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Delaware State University returns to Wilmington, taking over former Capital One building – The News Journal

An empty Wilmington office building with views of the Brandywine and Christina River will soon be bustling with Delaware State University students, small-business owners and others developing skills for the workforce.
Only a few traces of DSU’s red and light blue were present in the building Friday on doormats and temporary signs as the university celebrated its takeover of the space. But by the fall, “DSU Riverfront,” as President Tony Allen called it, will be on its way to increasing employment opportunities for students and expanding the university’s reach throughout the state.
The six-story office building is at One S. Orange St., flanked by Banks Seafood Kitchen to the south and Tubman Garret Riverfront Park to the east. Capital One donated the building to DSU in August.
It will headquarter the university’s school for graduate, adult and continuing education students, a new partnership with Teen Warehouse’s workforce development center and an incubation hub for small businesses with a focus on minority and women-owned companies.
The acquisition of the building is one of several moves made recently by DSU to expand. The university in July finalized its deal for Dover’s Wesley College. In 2020, it built a $5.5 million molecular diagnostic lab at its Kirkwood Highway facility.
Deaz Nunco, a junior from Townsend studying computer science, was one of several student volunteers who traveled from Dover to Wilmington for Friday’s event. He decided to make the trip to show his support for the university’s growth.
“I feel like we don’t have a lot of backing, but with the backing of Capital One maybe we can put HBCUs on the map,” he said.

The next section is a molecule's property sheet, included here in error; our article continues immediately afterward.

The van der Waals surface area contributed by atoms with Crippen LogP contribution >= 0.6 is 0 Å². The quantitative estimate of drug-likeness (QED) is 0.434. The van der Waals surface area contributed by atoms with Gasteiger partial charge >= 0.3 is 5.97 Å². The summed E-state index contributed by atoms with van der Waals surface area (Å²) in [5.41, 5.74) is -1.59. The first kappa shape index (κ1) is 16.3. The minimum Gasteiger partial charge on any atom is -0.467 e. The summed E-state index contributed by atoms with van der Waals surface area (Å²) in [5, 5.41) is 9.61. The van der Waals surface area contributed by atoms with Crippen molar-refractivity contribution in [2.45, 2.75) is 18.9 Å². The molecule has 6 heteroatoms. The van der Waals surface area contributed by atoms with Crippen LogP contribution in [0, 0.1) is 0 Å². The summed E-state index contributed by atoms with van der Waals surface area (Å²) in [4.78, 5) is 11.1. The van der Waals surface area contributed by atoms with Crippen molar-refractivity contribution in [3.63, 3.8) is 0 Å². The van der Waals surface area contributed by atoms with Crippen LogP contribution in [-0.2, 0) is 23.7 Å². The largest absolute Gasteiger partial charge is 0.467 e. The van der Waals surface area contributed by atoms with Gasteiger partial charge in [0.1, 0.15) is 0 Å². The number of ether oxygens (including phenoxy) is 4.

When Diane Williams Young worked at Wilmington High School and Dickinson High School she always pushed students toward DSU. Williams Young, who recently retired and is a DSU graduate of the class of 1971, is proud of the university’s recent expansion, which she believes will put DSU at or beyond the academic level of other nearby schools.
“What we had then and what we have now, it’s tremendous,” she said.
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Most of the six-floor building has an open floor plan that will be adapted to the needs of each of the involved organizations. Only walls of exposed brick, each with two archways, divide the space. The ceiling exposes wooden support beams, fitting the rustic architecture. Desks and office chairs from Capital One remain. 
The bank stopped using the nearly 150-year-old building in late 2018 as it consolidated its Wilmington workforce to Delaware Avenue.
The building went on the market and some offers were made, the company said, but the pandemic largely froze the market. They then decided to offer the building to DSU, which fit into a $200 million campaign undertaken by the company to help close gaps in equity and opportunity.
The institutions previously said the building’s value was around $4.7 million.
“We made the determination that if we could find the right partner, donating the building to a great use to the city would be a great option to us,” Joe Westcott, the Delaware market president, told Delaware Online/The News Journal when Capital One donated the building.
Capital One will continue to be involved with DSU in multiple capacities. Among them, the company announced an executive mentorship program Friday that will pair Capital One executives with DSU sophomores beginning in the spring.
Contact Brandon Holveck at bholveck@delawareonline.com. Follow him on Twitter @holveck_brandon.

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